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Teaching Children About Money

by Jason Dean 


fnbodMy wife and I brought our first (and only) child into the world on August 26, 2006. Long before that, we had discussed and planned how we would raise our children. My wife, for example, had been subscribing to Parents magazine for the previous nine years, and we had both entered college as Child Development majors. I, of course, went on to study Finance, and this article examines where these majors converge.

I did not have the best financial upbringing. My parents were perennially in debt — each of them even filed for bankruptcy while I was a kid — and they didn’t talk about money much. They also modeled questionable ethical behavior when it came to money matters, which I could tell, even at a wrong age, was wrong.

But my parents did do something right — they didn’t micromanage my money. Whenever my friends got gift money or earned allowances, they were typically required to put some in a savings account or, worse yet, give it to charity. I, on the other hand, was allowed to do whatever I wanted with my cash, and I think it taught my financial responsibility at a young age.

With this in mind, my wife and I had always planned to raise our daughter in a similar fashion, but to an even greater degree. We want to teach her about money at a very early age, and by the time she’s in middle school (or late elementary, even) we want her to be making most, if not all, of her financial decisions on her own — with our guidance of course. Why give a child $5 a week and supplement that with gifts and “entitlements”? It’s far better to give them $25 a week and let them make their own decisions, I think. It teaches them responsibility and to appreciate the consequences of their decisions.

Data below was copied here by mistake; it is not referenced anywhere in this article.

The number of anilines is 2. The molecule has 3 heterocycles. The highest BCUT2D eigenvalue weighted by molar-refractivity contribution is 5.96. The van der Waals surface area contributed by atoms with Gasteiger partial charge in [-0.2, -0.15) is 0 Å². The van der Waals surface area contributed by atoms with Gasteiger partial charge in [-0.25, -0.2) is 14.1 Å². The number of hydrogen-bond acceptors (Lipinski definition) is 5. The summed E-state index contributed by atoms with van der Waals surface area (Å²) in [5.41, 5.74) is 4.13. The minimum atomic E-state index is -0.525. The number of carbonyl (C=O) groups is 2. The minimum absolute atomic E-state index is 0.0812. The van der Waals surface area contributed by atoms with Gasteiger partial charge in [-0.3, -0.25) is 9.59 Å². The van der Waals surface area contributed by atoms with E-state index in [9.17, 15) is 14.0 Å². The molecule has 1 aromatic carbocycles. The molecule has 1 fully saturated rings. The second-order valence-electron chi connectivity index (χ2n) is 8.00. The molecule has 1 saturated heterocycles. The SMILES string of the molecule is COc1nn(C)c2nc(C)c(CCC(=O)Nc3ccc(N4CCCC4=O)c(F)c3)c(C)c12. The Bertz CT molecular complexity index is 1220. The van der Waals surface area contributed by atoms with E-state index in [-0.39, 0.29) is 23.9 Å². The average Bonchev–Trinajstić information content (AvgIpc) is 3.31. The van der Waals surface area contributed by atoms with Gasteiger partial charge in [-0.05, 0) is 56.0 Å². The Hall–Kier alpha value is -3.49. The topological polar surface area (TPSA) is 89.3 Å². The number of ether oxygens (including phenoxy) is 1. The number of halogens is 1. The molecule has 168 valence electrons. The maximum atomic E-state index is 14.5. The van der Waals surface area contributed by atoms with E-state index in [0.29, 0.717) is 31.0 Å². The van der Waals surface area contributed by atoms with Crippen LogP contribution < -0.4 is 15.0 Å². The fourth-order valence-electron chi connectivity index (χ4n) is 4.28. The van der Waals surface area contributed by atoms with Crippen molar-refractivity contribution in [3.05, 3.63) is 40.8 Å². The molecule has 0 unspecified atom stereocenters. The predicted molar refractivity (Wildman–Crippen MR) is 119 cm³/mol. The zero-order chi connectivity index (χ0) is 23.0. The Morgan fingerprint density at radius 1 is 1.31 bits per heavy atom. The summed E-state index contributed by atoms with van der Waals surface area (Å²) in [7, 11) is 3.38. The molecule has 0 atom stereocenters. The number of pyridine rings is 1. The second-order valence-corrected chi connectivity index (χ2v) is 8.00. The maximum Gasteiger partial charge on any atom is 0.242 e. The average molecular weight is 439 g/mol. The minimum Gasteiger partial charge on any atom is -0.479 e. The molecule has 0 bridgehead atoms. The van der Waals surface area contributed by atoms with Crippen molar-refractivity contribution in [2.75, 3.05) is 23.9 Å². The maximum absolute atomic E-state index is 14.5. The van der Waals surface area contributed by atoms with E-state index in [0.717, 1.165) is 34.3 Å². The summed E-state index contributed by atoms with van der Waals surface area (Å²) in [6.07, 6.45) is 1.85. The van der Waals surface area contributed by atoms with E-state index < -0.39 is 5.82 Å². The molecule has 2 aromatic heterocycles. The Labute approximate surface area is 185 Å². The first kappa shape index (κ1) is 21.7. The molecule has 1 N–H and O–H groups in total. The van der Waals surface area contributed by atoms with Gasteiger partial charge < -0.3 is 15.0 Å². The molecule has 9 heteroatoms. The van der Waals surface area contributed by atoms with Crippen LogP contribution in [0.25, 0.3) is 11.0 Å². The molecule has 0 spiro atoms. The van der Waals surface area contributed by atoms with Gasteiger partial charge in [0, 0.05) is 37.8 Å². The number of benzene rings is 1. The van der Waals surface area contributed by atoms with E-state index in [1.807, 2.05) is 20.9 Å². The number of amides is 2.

Recently, I read a review at The Simple Dollar of the book, The First National Bank of Dad. Simple Dollar’s review is very thorough, so you should check it out, but here’s one point I thought was particularly compelling:

When I was a kid, the idea of putting money in the bank was incredibly boring. The biggest reason was that the rate of return was slower than molasses – a year seemed like forever to me then and thus waiting a year for $100 to earn $2 more was unbearable – why not just spend the money now? This made me not want to save – it made me annoyed by it because my parents would make me save anyway. I had a similar feeling about my piggy bank.

So how can you make it so that children want to save? You have to speed up the compounding to the point where they can see the benefit. Owen opened up “The First National Bank of Dad” for his children and invited them to deposit their money. He would pay them a rate of return of 5% a month – enough for them to grasp the idea. If they gave him $20 and let him hold it for a month, it would earn $1. They could also withdraw at any time. Owen managed all of this in Quicken.

If my parents had offered me that, I would have jumped all over it, and Owen’s kids certainly did. On allowance day, they’d usually hand it right back – depositing it in the Bank of Dad – and he’d give them monthly statements on their money.